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Surveillance under the garb of rule of law


Zimbabwe is a multi-party democracy with a population of 13 million, located in southern Africa. As the country's political crisis worsened between 2000 and 2008, with swelling opposition against the ruling ZANU-PF party which has governed Zimbabwe since its independence in 1980, the government reacted by enacting a raft of laws meant to control and restrict free and active citizenry. These included the Interception of Communications Act. The law provides for the “lawful interceptions and monitoring of certain communications during their transmission through a telecommunication, postal or any other related system or service in Zimbabwe." 1 While it was always suspected that the government conducted communications surveillance of its opponents and human rights activists, the enactment of the law simply provided a legal basis for the practice. In October 2013 the government sought to entrench the surveillance law through Statutory Instrument (SI) 142 on Postal and Telecommunications (Subscriber Registration) Regulations. The SI provides for the establishment of a central database of information about all mobile phone users in order to assist emergency services and law enforcement agencies and to protect national security. This was despite the fact that five months prior, in May 2013, Zimbabwe had adopted a new constitution with better safeguards for the enjoyment of freedom of expression. And as things stand there is discord in the legislative framework caused by disharmony between the statutes and the constitution, providing fertile ground for violation of citizens' basic liberties including their right to privacy.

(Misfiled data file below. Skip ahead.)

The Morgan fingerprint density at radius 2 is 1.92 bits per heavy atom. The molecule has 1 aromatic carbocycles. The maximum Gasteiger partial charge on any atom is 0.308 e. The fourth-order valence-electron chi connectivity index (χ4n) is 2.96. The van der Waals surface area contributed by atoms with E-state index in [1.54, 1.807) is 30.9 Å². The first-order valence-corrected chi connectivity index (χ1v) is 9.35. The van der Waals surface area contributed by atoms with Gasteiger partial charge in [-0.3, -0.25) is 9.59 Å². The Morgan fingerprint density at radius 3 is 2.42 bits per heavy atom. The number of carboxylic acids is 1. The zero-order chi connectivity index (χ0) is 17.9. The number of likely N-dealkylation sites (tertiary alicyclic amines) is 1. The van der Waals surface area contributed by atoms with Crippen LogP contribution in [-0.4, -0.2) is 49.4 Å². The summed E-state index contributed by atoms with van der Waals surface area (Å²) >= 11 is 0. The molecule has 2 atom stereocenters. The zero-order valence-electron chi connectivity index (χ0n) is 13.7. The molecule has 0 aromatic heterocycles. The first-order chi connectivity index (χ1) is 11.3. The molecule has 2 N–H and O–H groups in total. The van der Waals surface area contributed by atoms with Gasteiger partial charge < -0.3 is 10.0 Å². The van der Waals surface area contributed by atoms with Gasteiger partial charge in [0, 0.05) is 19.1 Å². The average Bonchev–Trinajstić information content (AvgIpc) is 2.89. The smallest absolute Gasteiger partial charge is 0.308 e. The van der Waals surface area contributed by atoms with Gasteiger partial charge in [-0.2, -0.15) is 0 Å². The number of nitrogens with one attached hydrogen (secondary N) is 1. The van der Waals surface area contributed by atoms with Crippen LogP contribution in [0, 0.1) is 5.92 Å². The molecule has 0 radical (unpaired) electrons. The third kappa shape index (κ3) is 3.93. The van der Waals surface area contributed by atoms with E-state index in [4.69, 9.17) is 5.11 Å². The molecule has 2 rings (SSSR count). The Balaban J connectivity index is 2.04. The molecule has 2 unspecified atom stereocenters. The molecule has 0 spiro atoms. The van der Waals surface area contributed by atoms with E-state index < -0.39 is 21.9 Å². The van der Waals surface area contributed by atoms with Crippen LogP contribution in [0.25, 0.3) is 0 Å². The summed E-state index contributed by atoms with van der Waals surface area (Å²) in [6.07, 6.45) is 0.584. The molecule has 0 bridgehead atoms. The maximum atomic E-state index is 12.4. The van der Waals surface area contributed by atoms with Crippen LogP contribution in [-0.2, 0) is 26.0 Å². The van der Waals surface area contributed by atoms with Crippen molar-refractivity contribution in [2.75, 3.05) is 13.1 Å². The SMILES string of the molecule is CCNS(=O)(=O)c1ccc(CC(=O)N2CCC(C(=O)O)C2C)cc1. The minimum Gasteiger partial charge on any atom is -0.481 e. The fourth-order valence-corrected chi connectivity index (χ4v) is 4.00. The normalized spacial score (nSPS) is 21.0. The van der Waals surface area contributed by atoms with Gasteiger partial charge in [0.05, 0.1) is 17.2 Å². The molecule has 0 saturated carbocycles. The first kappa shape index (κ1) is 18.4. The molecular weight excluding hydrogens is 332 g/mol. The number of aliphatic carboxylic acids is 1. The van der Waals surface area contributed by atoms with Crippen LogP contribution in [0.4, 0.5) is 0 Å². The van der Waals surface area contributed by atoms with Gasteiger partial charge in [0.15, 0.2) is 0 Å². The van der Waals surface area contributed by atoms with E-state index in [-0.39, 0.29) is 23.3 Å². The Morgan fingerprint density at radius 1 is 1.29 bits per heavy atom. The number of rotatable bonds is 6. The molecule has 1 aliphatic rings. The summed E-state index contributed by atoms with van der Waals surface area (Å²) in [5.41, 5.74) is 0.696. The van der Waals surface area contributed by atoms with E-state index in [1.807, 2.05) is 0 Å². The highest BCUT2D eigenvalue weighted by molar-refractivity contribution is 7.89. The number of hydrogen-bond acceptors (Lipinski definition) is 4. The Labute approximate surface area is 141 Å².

Policy and political background

After 33 years of debate and failed attempts at constitutional reform, Zimbabwe finally adopted a new constitution in May 2013 to replace the Lancaster House Constitution, which ushered in the country's independence. Key among the content of the new charter is an expansive Bill of Rights, which among other liberties, grants for the first time in Zimbabwe's history explicit guarantees for freedom of expression, media freedom and access to information.

Despite this, the country is still to align its laws to the new constitution, thereby ensuring that a gamut of laws remain in place to curtail freedom of expression. These include the Access to Information and Protection of Privacy Act, the Criminal Law (Codification and Reform) Act, the Interception of Communications Act, and the Official Secrets Act, among other laws. These acts separately and/or collectively severely erode Zimbabweans’ right to freedom of expression. Although the Interception of Communications Act is the one that is more relevant to online communication, the authorities can still use the other laws to press charges against those deemed to have crossed the line when expressing themselves through online platforms. The recent arrest of a teenager, Gumisai Manduwa, 2 over a Facebook post on President Robert Mugabe, and threats of the arrest of those who may have provided information to an online Facebook character called Baba Jukwa, 3 demonstrate the extent to which the state can go in trying to sniff out those expressing themselves online.